In a way, Mr. Cusi is ‘messianic’ when it comes to the country’s nuclear path. To him, this could be the answer to the country’s long-term quest for energy security and affordable electricity. Specifically, but not exclusively, he noted that “the country should have a clear position on nuclear power,” and “with all the new findings, technological advancements and successful experiences of countries around the world, nuclear energy holds much promise for the long-term.”
Brownouts: When facts are skewed
The bizarre thing about blackout predicaments being suffered by Filipino consumers had been that – when they happen – not one among the industry players would humbly admit that they are responsible for it.
In the second semester of this year alone, the country’s biggest power grid of Luzon had been tormented thrice with power interruptions – the first ones in July and August had been due to simultaneous scheduled maintenance shutdowns; and compounded by forced outages of power plants due to technical glitches triggered by running those generating units to the ground just to keep the lights on at the stretch of May’s election period. The latest was November 15 this year – wherein investigation and fact-checking traced ‘incident zero’ on equipment explosion at the San Jose substation of system operator National Grid Corporation of the Philippines. That technical glitch subsequently triggered cascade of power plant shutdowns, thus, resulting in rolling power interruptions massively affecting the service area of the Manila Electric Company.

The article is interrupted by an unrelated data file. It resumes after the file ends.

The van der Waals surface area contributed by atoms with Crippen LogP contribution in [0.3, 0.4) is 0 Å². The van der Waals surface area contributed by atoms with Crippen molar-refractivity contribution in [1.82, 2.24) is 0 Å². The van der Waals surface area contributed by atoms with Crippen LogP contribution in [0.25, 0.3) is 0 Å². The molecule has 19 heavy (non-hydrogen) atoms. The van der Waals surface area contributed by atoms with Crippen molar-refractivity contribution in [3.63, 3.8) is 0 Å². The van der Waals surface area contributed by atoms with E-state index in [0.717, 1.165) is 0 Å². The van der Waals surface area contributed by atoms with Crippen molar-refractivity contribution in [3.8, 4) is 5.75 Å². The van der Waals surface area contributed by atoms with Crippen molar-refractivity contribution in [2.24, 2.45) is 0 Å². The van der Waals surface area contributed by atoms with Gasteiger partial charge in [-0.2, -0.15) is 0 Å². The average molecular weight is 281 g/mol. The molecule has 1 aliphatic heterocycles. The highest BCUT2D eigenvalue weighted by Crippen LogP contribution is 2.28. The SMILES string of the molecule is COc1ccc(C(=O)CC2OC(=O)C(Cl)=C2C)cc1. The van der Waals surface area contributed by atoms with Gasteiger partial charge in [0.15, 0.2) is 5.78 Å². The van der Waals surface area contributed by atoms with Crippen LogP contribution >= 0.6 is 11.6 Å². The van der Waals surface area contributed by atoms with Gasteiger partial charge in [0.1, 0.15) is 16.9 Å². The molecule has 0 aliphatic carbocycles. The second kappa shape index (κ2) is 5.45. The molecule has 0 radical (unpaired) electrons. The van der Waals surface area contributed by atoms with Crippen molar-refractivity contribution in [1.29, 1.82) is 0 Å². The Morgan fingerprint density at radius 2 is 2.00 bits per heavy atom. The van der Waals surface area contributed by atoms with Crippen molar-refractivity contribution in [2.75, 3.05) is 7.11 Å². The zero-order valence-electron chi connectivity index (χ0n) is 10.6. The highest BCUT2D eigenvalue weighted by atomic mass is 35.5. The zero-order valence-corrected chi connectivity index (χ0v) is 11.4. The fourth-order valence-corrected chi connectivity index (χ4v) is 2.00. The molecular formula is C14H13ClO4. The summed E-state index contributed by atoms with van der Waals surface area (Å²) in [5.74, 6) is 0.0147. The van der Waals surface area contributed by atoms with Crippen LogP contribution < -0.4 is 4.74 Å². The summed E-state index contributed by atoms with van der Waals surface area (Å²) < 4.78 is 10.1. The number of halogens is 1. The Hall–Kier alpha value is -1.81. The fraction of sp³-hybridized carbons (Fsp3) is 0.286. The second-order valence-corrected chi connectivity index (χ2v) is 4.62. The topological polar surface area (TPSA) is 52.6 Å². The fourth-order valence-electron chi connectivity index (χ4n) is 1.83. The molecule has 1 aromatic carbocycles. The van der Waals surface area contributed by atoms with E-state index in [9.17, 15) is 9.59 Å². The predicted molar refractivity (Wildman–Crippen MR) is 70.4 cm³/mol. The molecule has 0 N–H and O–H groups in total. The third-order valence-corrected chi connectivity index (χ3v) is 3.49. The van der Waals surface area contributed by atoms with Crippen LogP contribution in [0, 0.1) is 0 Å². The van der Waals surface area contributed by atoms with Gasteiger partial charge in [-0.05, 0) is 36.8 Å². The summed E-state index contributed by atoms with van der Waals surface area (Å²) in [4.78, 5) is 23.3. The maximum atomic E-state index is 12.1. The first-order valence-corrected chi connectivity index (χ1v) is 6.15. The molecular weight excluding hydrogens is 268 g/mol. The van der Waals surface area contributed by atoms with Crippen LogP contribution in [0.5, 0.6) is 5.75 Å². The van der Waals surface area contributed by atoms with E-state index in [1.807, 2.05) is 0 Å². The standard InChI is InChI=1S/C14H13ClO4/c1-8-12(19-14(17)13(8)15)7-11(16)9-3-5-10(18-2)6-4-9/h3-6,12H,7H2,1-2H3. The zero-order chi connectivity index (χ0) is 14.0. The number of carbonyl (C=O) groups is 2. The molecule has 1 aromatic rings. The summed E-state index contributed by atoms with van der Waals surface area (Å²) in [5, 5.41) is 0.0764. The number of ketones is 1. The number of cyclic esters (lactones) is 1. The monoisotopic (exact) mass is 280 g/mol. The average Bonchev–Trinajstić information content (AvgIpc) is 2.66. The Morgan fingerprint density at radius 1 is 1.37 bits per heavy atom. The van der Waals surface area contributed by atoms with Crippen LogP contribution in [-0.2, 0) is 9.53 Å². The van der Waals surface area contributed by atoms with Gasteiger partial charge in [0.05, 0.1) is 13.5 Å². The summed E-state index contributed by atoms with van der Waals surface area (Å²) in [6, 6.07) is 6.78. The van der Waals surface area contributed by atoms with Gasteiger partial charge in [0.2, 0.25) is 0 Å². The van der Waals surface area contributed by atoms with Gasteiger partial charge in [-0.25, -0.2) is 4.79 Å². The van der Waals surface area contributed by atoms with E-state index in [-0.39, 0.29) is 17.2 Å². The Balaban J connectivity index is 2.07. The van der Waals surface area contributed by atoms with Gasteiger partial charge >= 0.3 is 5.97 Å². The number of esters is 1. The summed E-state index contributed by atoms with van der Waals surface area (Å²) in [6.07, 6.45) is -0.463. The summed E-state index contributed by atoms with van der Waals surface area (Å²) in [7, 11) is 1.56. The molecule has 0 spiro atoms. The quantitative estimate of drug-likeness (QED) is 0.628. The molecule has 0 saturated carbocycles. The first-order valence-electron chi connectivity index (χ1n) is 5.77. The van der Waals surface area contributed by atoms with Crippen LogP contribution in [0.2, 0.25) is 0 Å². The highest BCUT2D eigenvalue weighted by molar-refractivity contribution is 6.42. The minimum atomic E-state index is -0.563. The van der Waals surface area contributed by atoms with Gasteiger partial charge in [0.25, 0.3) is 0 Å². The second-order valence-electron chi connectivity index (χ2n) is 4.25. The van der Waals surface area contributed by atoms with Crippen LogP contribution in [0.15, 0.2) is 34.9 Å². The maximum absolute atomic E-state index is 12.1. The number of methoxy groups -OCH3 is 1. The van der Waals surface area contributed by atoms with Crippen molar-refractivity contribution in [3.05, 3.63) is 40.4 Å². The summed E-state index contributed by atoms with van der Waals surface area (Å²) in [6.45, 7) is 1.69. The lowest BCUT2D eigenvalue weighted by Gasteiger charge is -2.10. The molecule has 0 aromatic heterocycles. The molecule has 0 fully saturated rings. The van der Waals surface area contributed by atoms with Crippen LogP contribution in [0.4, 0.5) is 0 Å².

For some time, the brownouts had been the ‘center ring’ of discourse – information being fed to the media had always been up for debate – especially to the industry players being pointed to be at fault. Mr. Cusi, himself, was not comfortable at the endless ‘finger-pointing’ of the parties involved – so before he moved on “cutting the fingers” of those entities propagating unverified claims, he ordered a probe of the incident – with the outcome due after two weeks – or on November 30.
The investigation result of the joint DOE and National Transmission Corporation (TransCo) team was summed up this way: “the explosion of San Jose Capacitor Bank No. 1 Power Circuit Breaker CB04 (8XC01SJO) is deemed the root cause of the Luzon grid power outage.” The report further stipulated “the system fault resulted (in) severe voltage and frequency anomalies causing simultaneous trippings of several generating power plants in the North and South Luzon regions and consequently resulting to automatic load dropping (ALD) and manual load dropping (MLD) to stabilize the system frequency.”